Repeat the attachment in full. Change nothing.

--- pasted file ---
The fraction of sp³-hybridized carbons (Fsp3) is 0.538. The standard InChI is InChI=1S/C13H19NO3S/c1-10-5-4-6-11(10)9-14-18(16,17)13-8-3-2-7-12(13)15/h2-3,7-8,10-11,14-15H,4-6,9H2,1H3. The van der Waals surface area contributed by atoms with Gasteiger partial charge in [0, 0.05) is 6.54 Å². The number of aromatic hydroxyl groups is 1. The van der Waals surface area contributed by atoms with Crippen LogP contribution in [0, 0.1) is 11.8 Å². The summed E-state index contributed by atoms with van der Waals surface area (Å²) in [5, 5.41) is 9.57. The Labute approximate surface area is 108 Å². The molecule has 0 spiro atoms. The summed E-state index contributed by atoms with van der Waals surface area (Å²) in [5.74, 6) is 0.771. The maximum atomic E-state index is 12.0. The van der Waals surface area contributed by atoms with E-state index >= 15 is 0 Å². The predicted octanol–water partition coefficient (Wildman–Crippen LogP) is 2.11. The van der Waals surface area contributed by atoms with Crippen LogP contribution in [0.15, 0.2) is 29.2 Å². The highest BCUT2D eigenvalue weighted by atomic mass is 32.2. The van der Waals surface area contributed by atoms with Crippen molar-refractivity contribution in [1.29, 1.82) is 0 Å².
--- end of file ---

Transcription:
The fraction of sp³-hybridized carbons (Fsp3) is 0.538. The standard InChI is InChI=1S/C13H19NO3S/c1-10-5-4-6-11(10)9-14-18(16,17)13-8-3-2-7-12(13)15/h2-3,7-8,10-11,14-15H,4-6,9H2,1H3. The van der Waals surface area contributed by atoms with Gasteiger partial charge in [0, 0.05) is 6.54 Å². The number of aromatic hydroxyl groups is 1. The van der Waals surface area contributed by atoms with Crippen LogP contribution in [0, 0.1) is 11.8 Å². The summed E-state index contributed by atoms with van der Waals surface area (Å²) in [5, 5.41) is 9.57. The Labute approximate surface area is 108 Å². The molecule has 0 spiro atoms. The summed E-state index contributed by atoms with van der Waals surface area (Å²) in [5.74, 6) is 0.771. The maximum atomic E-state index is 12.0. The van der Waals surface area contributed by atoms with E-state index >= 15 is 0 Å². The predicted octanol–water partition coefficient (Wildman–Crippen LogP) is 2.11. The van der Waals surface area contributed by atoms with Crippen LogP contribution in [0.15, 0.2) is 29.2 Å². The highest BCUT2D eigenvalue weighted by atomic mass is 32.2. The van der Waals surface area contributed by atoms with Crippen molar-refractivity contribution in [1.29, 1.82) is 0 Å².